Dow gains 8.99 points, closing at record 4,160.80

NEW YORK — NEW YORK -- U.S. stocks, hurt by slumping technology issues, reversed course yesterday after climbing to record highs, but the Dow Jones industrial average still managed to reach its ninth record this month.

Share prices rode a roller coaster, lifted first by Ingersoll-Rand Co.'s $1.34 billion takeover offer for Clark Equipment Co., which drove up heavy machinery stocks, then sent downward under the weight of sinking semiconductor, computer and software issues.


Technology "has certainly been the best leadership around, and with it acting the worst of any day in probably a month, that caused the market to turn around," Edward Laux, senior managing director at Chicago Corp., said.

The Dow Jones industrial average rose 8.99, to a record 4,160.80, after first climbing as much as 46.49 and then retreating 12.11. Caterpillar Inc., Boeing Co. and United Technologies Corp. paced the advance. Advancing common stocks on the New York Stock Exchange outpaced decliners by fewer than 11-to-10 on volume of 386 million shares.


The Standard & Poor's 500 stock index dipped 0.78, to 503.12, after earlier rising 4.25. Drug, telephone, household product and food shares also dropped.

The Nasdaq composite index, loaded with tech stocks, slid 6.98, to 819.16, after gaining as much as 3.58. At its worst, the index was down 8.9. The Russell 2,000 index of small-company stocks dropped 0.37, to 259.90, after first gaining 1.28.

Stocks also suffered from at least two rounds of computer-guided orders to sell stocks, the last of which sliced 30 points from the Dow industrials, said Birinyi Associates of Greenwich, Conn. Sentiment was further damaged by a sale of five-year Treasury notes that suggested flagging demand.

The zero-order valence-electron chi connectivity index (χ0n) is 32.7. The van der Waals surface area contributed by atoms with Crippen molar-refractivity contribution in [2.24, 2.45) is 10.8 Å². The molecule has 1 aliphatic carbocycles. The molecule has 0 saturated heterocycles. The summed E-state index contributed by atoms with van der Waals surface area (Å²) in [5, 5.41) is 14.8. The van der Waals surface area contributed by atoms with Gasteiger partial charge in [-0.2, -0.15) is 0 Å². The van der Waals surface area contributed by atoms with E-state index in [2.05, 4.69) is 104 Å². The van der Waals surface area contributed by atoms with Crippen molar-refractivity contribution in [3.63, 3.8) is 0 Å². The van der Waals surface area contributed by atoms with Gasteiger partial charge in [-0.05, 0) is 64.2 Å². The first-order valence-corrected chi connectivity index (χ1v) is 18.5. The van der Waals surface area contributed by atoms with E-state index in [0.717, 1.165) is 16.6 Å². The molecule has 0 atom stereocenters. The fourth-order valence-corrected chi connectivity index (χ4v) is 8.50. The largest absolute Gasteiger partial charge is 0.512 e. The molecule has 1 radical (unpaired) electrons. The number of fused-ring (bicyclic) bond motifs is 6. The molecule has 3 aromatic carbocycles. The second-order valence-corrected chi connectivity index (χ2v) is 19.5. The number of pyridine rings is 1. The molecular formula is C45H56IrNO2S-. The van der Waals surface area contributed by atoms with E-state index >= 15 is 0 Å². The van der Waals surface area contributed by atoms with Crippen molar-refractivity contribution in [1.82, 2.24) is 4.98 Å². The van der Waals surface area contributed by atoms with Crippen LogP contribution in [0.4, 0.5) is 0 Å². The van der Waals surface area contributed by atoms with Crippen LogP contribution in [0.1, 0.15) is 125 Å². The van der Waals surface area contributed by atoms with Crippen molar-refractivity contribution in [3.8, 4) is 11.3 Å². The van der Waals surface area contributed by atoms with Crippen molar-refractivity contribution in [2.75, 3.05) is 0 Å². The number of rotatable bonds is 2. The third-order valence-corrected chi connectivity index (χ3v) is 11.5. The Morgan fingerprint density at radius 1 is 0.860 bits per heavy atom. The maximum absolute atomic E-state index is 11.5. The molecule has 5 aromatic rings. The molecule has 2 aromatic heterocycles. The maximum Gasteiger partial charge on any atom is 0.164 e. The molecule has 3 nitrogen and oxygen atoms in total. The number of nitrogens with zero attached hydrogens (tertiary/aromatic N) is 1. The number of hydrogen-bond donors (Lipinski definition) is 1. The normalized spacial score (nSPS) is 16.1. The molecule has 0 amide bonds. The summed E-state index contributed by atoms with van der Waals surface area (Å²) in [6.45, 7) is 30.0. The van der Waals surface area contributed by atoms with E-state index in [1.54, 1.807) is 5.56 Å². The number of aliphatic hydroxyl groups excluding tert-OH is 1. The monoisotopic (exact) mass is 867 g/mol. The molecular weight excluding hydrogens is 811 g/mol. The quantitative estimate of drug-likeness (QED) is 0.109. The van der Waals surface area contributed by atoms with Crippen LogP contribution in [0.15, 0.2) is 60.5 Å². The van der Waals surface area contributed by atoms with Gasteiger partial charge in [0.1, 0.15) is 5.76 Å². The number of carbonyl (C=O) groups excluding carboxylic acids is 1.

Micron Technology Inc. tumbled $6, to $78.50; Texas Instruments Inc. slipped $3.50, to $94.125; LSI Logic Corp. dropped $1.875, to $55.375; Applied Materials Inc. lost $2.25, to $57; Novellus Systems Inc. declined $2, to $62.50; and Integrated Device Technology Inc. slid $2.375, to $38.375.

Cypress Semiconductor Corp. eased $1, to $29.50; Microsoft Corp. fell $1.375, to $72.25; Cisco Systems Inc. dropped $1.875, to $37.25; Tellabs Inc. shed $4.25, to $58.75; and Parametric Technology Corp. slipped $1.50, to $38.75.

Early in the day, Ingersoll-Rand's unsolicited offer for Clark led investors to bid up prices of other so-called cyclical stocks, or companies whose business is closely tied to swings in the economy, traders said. Clark rejected the offer.

Investors expect earnings to grow this year even as the economy slows, and they foresee companies using their rapidly expanding earnings to make other merger and acquisition offers, traders said.